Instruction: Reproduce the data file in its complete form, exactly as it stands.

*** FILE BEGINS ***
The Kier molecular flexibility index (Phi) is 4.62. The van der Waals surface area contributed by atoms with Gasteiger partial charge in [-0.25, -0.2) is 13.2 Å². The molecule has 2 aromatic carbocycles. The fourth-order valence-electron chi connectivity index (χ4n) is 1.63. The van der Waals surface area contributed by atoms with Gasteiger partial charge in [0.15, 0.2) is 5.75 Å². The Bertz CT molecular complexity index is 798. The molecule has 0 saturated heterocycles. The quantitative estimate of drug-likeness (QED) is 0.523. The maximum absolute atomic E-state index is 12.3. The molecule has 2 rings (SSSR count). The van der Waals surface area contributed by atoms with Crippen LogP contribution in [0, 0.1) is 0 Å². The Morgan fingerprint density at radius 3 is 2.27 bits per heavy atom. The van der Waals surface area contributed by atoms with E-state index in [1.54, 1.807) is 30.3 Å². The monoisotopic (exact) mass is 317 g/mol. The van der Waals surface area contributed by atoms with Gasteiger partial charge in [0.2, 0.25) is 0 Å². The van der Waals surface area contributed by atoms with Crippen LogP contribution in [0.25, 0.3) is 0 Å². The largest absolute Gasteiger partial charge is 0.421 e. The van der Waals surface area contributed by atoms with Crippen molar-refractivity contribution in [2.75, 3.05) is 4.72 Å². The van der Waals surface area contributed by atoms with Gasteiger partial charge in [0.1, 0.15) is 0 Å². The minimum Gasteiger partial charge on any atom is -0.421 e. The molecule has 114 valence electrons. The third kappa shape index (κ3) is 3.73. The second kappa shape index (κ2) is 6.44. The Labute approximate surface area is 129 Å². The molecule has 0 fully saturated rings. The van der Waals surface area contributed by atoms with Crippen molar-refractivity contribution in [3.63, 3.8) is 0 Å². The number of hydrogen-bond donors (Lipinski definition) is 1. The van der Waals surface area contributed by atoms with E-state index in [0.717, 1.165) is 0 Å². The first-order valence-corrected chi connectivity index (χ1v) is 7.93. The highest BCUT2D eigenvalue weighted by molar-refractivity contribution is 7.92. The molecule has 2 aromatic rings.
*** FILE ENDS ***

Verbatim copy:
The Kier molecular flexibility index (Phi) is 4.62. The van der Waals surface area contributed by atoms with Gasteiger partial charge in [-0.25, -0.2) is 13.2 Å². The molecule has 2 aromatic carbocycles. The fourth-order valence-electron chi connectivity index (χ4n) is 1.63. The van der Waals surface area contributed by atoms with Gasteiger partial charge in [0.15, 0.2) is 5.75 Å². The Bertz CT molecular complexity index is 798. The molecule has 0 saturated heterocycles. The quantitative estimate of drug-likeness (QED) is 0.523. The maximum absolute atomic E-state index is 12.3. The molecule has 2 rings (SSSR count). The van der Waals surface area contributed by atoms with Crippen LogP contribution in [0, 0.1) is 0 Å². The Morgan fingerprint density at radius 3 is 2.27 bits per heavy atom. The van der Waals surface area contributed by atoms with E-state index in [1.54, 1.807) is 30.3 Å². The monoisotopic (exact) mass is 317 g/mol. The van der Waals surface area contributed by atoms with Gasteiger partial charge in [0.2, 0.25) is 0 Å². The van der Waals surface area contributed by atoms with Crippen LogP contribution in [0.25, 0.3) is 0 Å². The largest absolute Gasteiger partial charge is 0.421 e. The van der Waals surface area contributed by atoms with Crippen molar-refractivity contribution in [2.75, 3.05) is 4.72 Å². The van der Waals surface area contributed by atoms with Gasteiger partial charge in [0.1, 0.15) is 0 Å². The minimum Gasteiger partial charge on any atom is -0.421 e. The molecule has 114 valence electrons. The third kappa shape index (κ3) is 3.73. The second kappa shape index (κ2) is 6.44. The Labute approximate surface area is 129 Å². The molecule has 0 fully saturated rings. The van der Waals surface area contributed by atoms with Crippen molar-refractivity contribution in [3.63, 3.8) is 0 Å². The number of hydrogen-bond donors (Lipinski definition) is 1. The van der Waals surface area contributed by atoms with E-state index in [0.717, 1.165) is 0 Å². The first-order valence-corrected chi connectivity index (χ1v) is 7.93. The highest BCUT2D eigenvalue weighted by molar-refractivity contribution is 7.92. The molecule has 2 aromatic rings.